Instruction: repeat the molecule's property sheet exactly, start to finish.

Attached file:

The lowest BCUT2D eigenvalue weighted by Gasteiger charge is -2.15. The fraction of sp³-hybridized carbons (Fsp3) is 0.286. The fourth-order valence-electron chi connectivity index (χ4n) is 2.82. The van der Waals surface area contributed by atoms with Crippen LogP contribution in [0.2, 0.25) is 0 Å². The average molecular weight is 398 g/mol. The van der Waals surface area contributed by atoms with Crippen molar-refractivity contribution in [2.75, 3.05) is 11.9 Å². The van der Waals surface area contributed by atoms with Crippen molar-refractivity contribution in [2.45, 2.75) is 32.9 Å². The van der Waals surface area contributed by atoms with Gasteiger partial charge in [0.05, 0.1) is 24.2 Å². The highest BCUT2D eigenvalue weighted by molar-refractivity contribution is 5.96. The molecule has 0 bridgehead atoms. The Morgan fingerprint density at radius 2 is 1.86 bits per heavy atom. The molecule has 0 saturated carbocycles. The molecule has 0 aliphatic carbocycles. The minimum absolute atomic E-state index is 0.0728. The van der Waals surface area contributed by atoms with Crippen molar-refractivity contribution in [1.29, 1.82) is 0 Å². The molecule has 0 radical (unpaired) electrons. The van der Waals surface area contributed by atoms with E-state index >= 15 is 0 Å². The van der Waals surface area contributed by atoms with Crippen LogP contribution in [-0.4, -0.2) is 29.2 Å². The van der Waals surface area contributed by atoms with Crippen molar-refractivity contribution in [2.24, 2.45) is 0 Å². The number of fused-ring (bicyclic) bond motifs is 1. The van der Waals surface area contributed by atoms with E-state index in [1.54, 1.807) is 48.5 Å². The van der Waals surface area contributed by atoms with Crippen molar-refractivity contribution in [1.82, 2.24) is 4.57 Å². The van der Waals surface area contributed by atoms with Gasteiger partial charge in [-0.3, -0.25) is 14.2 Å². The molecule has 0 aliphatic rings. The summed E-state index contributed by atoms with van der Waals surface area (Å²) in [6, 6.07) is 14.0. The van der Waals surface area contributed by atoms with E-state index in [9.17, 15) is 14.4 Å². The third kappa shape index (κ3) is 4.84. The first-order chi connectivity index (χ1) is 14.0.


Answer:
The lowest BCUT2D eigenvalue weighted by Gasteiger charge is -2.15. The fraction of sp³-hybridized carbons (Fsp3) is 0.286. The fourth-order valence-electron chi connectivity index (χ4n) is 2.82. The van der Waals surface area contributed by atoms with Crippen LogP contribution in [0.2, 0.25) is 0 Å². The average molecular weight is 398 g/mol. The van der Waals surface area contributed by atoms with Crippen molar-refractivity contribution in [2.75, 3.05) is 11.9 Å². The van der Waals surface area contributed by atoms with Crippen molar-refractivity contribution in [2.45, 2.75) is 32.9 Å². The van der Waals surface area contributed by atoms with Gasteiger partial charge in [0.05, 0.1) is 24.2 Å². The highest BCUT2D eigenvalue weighted by molar-refractivity contribution is 5.96. The molecule has 0 bridgehead atoms. The Morgan fingerprint density at radius 2 is 1.86 bits per heavy atom. The molecule has 0 saturated carbocycles. The molecule has 0 aliphatic carbocycles. The minimum absolute atomic E-state index is 0.0728. The van der Waals surface area contributed by atoms with Crippen molar-refractivity contribution in [1.29, 1.82) is 0 Å². The molecule has 0 radical (unpaired) electrons. The van der Waals surface area contributed by atoms with E-state index >= 15 is 0 Å². The van der Waals surface area contributed by atoms with Crippen LogP contribution in [-0.4, -0.2) is 29.2 Å². The van der Waals surface area contributed by atoms with Crippen molar-refractivity contribution in [2.24, 2.45) is 0 Å². The number of fused-ring (bicyclic) bond motifs is 1. The van der Waals surface area contributed by atoms with E-state index in [1.54, 1.807) is 48.5 Å². The van der Waals surface area contributed by atoms with Crippen molar-refractivity contribution in [1.82, 2.24) is 4.57 Å². The van der Waals surface area contributed by atoms with Gasteiger partial charge in [-0.3, -0.25) is 14.2 Å². The molecule has 0 aliphatic rings. The summed E-state index contributed by atoms with van der Waals surface area (Å²) in [6, 6.07) is 14.0. The van der Waals surface area contributed by atoms with E-state index in [9.17, 15) is 14.4 Å². The third kappa shape index (κ3) is 4.84. The first-order chi connectivity index (χ1) is 14.0.